Welcome home Motown

Motown the Musical hits Broadway in Detroit

By Dylan Randolph, Editor in Chief

This slideshow requires JavaScript.

 

Detroit. For many people the word embodies passion, hard work, and loyalty. The blue-collar worker who started out with a dream and formed it into a global enterprise built Detroit. From the humble origins of Henry Ford to Eminem’s music taking the world by storm, the city has always been a driven force of American culture. However, there may no greater influence on Detroit’s culture than the music of Motown.

Motown, created by Barry Gordy, produced artists such as Marvin Gaye, Stevie Wonder and Diana Ross and became one of the most successful music companies of all time. Although Motown Records does not produce as much music as it used to, it has still found success. Its founder, Barry Gordy, chose to write his own story about the troubled history of Motown in his own way, taking a selection of the hits. In April 2013, Motown the Musical premiered on Broadway, reigniting the love of music that people felt so long ago. From April 19th through the 30th, Motown comes home to its birthplace.

The beginning of the show starts with the portrayal of the Four Tops and the Temptations battling back and forth at a rehearsal for the 25th anniversary of Motown. As the rehearsal continues the audience is introduced to none other than Barry Gordy (played by Chester Gregory). As Gordy deals with the fact he may have to face some of the musicians he hasn’t seen in years, the audience is transported back in time to 1939 when Gordy was only eight years old, watching Joe Louis defeat Max Schmeling. The victory gave Gordy a sense of pride being African-American, which inspired him to chase his dreams.

Years would pass, and the audience would see Gordy meet up with Smokey Robinson (played by David Kaverman). From there they would work together to build Hitsville U.S.A. in Detroit, and create the music enterprise people know today. The story would tell of how Gordy met and fell in love with Diana Ross (played by Allison Semmes), his fallout with various artists, and the turmoil of possibly having to sell Motown.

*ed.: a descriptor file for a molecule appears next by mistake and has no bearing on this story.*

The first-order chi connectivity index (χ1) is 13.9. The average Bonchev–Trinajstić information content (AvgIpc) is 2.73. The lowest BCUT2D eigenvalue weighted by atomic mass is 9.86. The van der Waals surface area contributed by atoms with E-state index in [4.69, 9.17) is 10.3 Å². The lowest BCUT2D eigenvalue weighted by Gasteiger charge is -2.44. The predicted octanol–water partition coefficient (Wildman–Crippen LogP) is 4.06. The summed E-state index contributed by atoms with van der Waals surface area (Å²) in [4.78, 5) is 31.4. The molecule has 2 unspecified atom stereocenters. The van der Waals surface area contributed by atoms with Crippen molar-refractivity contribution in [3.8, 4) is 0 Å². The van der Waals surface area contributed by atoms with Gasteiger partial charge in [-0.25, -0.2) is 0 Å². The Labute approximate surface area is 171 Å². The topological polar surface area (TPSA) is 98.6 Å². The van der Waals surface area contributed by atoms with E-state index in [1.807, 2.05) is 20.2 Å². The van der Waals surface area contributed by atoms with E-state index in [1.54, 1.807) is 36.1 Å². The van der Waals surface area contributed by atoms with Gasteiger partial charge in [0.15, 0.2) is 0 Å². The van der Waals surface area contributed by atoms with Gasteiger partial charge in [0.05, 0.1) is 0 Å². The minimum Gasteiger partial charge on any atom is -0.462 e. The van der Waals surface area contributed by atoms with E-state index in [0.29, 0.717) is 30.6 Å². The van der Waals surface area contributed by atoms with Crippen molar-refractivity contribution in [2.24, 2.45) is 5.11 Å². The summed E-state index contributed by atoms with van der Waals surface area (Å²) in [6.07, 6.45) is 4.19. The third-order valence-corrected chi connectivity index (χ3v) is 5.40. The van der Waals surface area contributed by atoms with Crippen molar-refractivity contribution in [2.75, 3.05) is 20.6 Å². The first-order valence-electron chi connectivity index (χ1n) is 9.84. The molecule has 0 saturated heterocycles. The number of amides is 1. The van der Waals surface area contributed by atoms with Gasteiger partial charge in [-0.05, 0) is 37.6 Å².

On the night of April 19th, crowds of people flocked to the Fisher Theatre in Detroit to welcome Motown the Musical back home. The auditorium was filled to capacity with members of all ages waiting with anticipation to hear some of their favorite songs that they grew up with. As the seats began to fill, there was a dull roar of excitement. When the lights began to dim, the audience roared with relief as they sat anxiously waiting to hear some of the tracks they were ready to sing along with. As characters such as Marvin Gaye (played by Jarran Muse), young Stevie Wonder, and Michael Jackson (both played by CJ Wright) and Rick James (played by Malcolm Armwood) performed onstage, the audience was engulfed in euphoria of good feeling causing them to clap, sing and even dance along with the cast members.

The lighting and set was extremely unique in order to help the audience grasp where each scene took place. The set mainly consisted of various stage pieces such as tables, chairs, and recording booth equipment. There were certain set pieces such as a pair of blue doors that helped create different dimensions of space onstage, but one of the most interesting pieces was the screens that were raised and lowered throughout the show. Each of the screens used LED projections to show different environments, such as the neighborhoods of Detroit to the inside of the recording studio at Hitsville U.S.A.

If the music and the amazing visual effects were not enough, to top it all off the one and only Barry Gordy attended the show, and made a guest appearance with the cast at the end of the performance. After the cast had taken their final bow onstage, they welcomed Mr. Gordy to come up onstage to address the crowd. A very humble Barry Gordy thanked everyone in attendance for sharing the evening with him and the cast and also thanked the fans of Motown for the success they brought him.

Even after all of these years, Motown and the classics it has produced sends audiences into a fit of excitement. Motown the Musical is for anyone who wants to know what Detroit embodies in a fun and friendly way.

For more information on ticket prices and show times one can visit fisher.theatredetroit.com

Images Courtesy of Joan Marcus.